In March, the late Rep. Clay Ford traveled on to the great beyond. He left behind a family, a legacy and an empty District 2 seat in the Florida House.
A couple of weeks later, in early April, Gov. Rick Scott signed Executive Order 13-91, establishing dates for a special election. It’s a whirlwind affair, with primaries in May and a general election in June.
There has been no shortage of interest in Ford’s District 2 seat. Numerous Northwest Florida politicos have eyed the seat and sized up their chances of making it to Tallahassee.
Before election dates were even announced, the field was getting fat. Local attorney Frank White began gearing up for a possible run. Pensacola City Councilman Larry B. Johnson and Santa Rosa Island Authority board member Fred Gant dreamed of doing it for the Democrats. George Scarborough—brother of hometown boy, former congressman and “Morning Joe” co-host Joe Scarborough—briefly considered a run, having lost the seat to Ford by 402 votes in a 2007 special election.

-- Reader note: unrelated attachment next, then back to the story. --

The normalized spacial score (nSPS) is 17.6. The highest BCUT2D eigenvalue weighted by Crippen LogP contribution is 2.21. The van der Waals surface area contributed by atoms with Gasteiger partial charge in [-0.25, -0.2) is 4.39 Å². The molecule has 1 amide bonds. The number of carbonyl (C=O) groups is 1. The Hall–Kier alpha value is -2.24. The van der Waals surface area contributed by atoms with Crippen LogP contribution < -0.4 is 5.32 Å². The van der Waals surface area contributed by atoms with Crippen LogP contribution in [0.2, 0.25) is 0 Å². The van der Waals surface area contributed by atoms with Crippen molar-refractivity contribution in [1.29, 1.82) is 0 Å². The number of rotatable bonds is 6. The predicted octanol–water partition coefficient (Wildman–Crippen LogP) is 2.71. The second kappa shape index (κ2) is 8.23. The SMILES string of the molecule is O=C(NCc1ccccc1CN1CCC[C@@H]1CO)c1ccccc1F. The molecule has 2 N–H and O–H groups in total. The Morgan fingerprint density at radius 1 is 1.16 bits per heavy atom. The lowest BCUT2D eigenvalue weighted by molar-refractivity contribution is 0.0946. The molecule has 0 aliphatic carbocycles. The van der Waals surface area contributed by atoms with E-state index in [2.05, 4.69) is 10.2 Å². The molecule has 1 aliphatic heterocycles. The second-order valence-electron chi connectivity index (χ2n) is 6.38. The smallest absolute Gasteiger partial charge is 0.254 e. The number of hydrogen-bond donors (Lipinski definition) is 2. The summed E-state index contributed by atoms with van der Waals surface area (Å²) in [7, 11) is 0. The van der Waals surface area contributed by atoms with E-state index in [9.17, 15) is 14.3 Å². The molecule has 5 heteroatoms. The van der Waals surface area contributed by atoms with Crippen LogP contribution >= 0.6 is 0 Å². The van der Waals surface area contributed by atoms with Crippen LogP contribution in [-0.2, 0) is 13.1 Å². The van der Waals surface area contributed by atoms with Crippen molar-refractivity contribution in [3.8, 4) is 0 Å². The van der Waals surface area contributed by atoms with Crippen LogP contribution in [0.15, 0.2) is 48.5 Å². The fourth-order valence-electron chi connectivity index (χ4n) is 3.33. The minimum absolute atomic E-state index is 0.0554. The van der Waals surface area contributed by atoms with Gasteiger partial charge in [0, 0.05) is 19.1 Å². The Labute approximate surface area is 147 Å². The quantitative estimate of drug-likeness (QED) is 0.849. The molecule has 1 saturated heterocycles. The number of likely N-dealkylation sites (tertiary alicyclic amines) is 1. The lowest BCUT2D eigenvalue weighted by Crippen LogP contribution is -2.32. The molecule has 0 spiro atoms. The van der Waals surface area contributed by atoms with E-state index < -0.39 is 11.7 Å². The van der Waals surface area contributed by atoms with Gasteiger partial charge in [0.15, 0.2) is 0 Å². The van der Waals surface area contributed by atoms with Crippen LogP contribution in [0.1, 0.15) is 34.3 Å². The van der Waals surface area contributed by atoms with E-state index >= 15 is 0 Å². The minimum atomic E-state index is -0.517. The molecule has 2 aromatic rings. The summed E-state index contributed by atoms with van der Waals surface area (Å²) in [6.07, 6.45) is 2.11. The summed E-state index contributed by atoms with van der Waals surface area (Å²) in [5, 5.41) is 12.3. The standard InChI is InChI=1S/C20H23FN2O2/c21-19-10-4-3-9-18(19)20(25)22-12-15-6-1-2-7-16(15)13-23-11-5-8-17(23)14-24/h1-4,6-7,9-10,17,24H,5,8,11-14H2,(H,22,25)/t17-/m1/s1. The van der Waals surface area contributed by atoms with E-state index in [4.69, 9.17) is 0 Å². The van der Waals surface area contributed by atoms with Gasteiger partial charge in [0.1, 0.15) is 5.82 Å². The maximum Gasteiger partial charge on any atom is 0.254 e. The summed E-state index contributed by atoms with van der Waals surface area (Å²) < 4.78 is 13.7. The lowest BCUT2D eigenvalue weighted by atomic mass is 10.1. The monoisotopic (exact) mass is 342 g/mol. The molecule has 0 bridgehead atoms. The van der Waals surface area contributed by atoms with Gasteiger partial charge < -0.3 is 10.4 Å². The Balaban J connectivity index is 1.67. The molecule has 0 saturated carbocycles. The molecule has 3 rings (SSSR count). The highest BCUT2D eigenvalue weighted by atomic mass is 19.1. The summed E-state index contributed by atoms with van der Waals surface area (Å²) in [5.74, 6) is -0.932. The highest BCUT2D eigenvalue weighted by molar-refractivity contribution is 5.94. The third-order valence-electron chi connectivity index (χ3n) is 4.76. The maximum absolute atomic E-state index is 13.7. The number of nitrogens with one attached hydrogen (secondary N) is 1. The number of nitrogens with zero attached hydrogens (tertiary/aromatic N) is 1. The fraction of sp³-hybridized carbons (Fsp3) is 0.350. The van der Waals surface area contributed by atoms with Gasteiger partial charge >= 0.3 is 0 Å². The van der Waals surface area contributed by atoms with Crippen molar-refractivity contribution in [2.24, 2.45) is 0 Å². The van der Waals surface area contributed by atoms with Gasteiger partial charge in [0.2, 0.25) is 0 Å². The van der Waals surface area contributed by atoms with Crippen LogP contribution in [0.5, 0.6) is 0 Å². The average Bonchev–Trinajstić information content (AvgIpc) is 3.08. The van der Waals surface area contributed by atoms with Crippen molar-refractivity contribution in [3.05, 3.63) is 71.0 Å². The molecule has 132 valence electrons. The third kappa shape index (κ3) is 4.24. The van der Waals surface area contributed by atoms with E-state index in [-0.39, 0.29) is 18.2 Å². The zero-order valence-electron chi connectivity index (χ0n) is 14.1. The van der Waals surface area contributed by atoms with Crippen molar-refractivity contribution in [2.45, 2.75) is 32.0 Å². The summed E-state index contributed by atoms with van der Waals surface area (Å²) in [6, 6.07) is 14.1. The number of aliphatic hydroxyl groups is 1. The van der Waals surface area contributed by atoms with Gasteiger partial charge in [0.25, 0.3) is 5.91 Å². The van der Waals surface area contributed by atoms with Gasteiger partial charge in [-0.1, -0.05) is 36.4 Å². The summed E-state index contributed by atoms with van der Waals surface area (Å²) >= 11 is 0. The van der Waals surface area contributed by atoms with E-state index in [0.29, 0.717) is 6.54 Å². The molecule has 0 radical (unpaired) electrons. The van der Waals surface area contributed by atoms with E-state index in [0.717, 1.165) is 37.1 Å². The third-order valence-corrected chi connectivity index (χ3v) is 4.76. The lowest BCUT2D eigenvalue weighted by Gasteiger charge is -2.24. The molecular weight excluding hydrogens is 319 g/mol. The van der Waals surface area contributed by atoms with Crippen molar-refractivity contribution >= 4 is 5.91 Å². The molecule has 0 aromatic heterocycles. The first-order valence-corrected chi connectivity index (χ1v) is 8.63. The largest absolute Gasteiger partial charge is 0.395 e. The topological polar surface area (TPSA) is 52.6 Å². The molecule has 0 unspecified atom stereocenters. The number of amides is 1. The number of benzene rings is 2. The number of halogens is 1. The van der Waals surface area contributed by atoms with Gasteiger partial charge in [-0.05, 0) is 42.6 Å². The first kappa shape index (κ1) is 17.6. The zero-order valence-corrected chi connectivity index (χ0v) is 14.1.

These contenders would soon peel away from the race. The time’s not right. But others would jump in. When District 2 voters look over their ballots, they will decide between a field of six Republicans and one Democrat.
There won’t be long to get to know these candidates. Perhaps a robo-call, or two. Maybe a knock at the door. Blink and their yard signs will be lost to the blur of time.
In an effort to better acquaint voters with this special-election crew, the IN sat down with the candidates. They offered gracious tours into their heads. They discussed political aspirations and engaged in word-association games. They gave their thoughts on issues like guns and gays, RESTORE money, pot and healthcare.
Here is a tease of a taste from the IN interviews. The expanded conversations with these District 2 candidates may be found online at inweekly.net.
Ed Gray III
Gray is the head of Capital Trust Agency and Gulf Breeze Financial Services. He has served as mayor of Gulf Breeze, as well as on its city council and the Santa Rosa County School Board.